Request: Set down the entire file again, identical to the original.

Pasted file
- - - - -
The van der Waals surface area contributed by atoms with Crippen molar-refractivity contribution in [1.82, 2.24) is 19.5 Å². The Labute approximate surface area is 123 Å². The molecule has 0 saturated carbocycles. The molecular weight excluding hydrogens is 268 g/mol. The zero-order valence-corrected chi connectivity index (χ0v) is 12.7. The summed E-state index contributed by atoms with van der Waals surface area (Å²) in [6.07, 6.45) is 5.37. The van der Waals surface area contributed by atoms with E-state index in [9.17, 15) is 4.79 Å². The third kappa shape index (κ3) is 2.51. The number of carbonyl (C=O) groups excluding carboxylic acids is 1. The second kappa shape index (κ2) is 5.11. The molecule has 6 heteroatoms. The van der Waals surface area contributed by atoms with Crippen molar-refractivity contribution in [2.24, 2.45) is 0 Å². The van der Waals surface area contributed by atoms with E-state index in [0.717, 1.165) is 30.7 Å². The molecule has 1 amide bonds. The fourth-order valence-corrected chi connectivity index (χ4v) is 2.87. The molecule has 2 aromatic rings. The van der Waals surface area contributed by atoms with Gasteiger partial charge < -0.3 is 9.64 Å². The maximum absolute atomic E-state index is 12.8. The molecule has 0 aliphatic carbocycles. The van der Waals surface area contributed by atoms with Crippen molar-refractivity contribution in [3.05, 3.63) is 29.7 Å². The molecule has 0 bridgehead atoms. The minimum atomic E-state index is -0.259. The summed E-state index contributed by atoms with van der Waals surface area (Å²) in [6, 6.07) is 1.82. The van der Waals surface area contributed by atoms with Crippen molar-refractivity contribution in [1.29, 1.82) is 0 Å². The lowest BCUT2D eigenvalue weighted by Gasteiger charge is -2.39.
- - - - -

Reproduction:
The van der Waals surface area contributed by atoms with Crippen molar-refractivity contribution in [1.82, 2.24) is 19.5 Å². The Labute approximate surface area is 123 Å². The molecule has 0 saturated carbocycles. The molecular weight excluding hydrogens is 268 g/mol. The zero-order valence-corrected chi connectivity index (χ0v) is 12.7. The summed E-state index contributed by atoms with van der Waals surface area (Å²) in [6.07, 6.45) is 5.37. The van der Waals surface area contributed by atoms with E-state index in [9.17, 15) is 4.79 Å². The third kappa shape index (κ3) is 2.51. The number of carbonyl (C=O) groups excluding carboxylic acids is 1. The second kappa shape index (κ2) is 5.11. The molecule has 6 heteroatoms. The van der Waals surface area contributed by atoms with Crippen molar-refractivity contribution in [2.24, 2.45) is 0 Å². The van der Waals surface area contributed by atoms with E-state index in [0.717, 1.165) is 30.7 Å². The molecule has 1 amide bonds. The fourth-order valence-corrected chi connectivity index (χ4v) is 2.87. The molecule has 2 aromatic rings. The van der Waals surface area contributed by atoms with Gasteiger partial charge < -0.3 is 9.64 Å². The maximum absolute atomic E-state index is 12.8. The molecule has 0 aliphatic carbocycles. The van der Waals surface area contributed by atoms with Crippen molar-refractivity contribution in [3.05, 3.63) is 29.7 Å². The molecule has 0 bridgehead atoms. The minimum atomic E-state index is -0.259. The summed E-state index contributed by atoms with van der Waals surface area (Å²) in [6, 6.07) is 1.82. The van der Waals surface area contributed by atoms with Crippen molar-refractivity contribution in [1.29, 1.82) is 0 Å². The lowest BCUT2D eigenvalue weighted by Gasteiger charge is -2.39.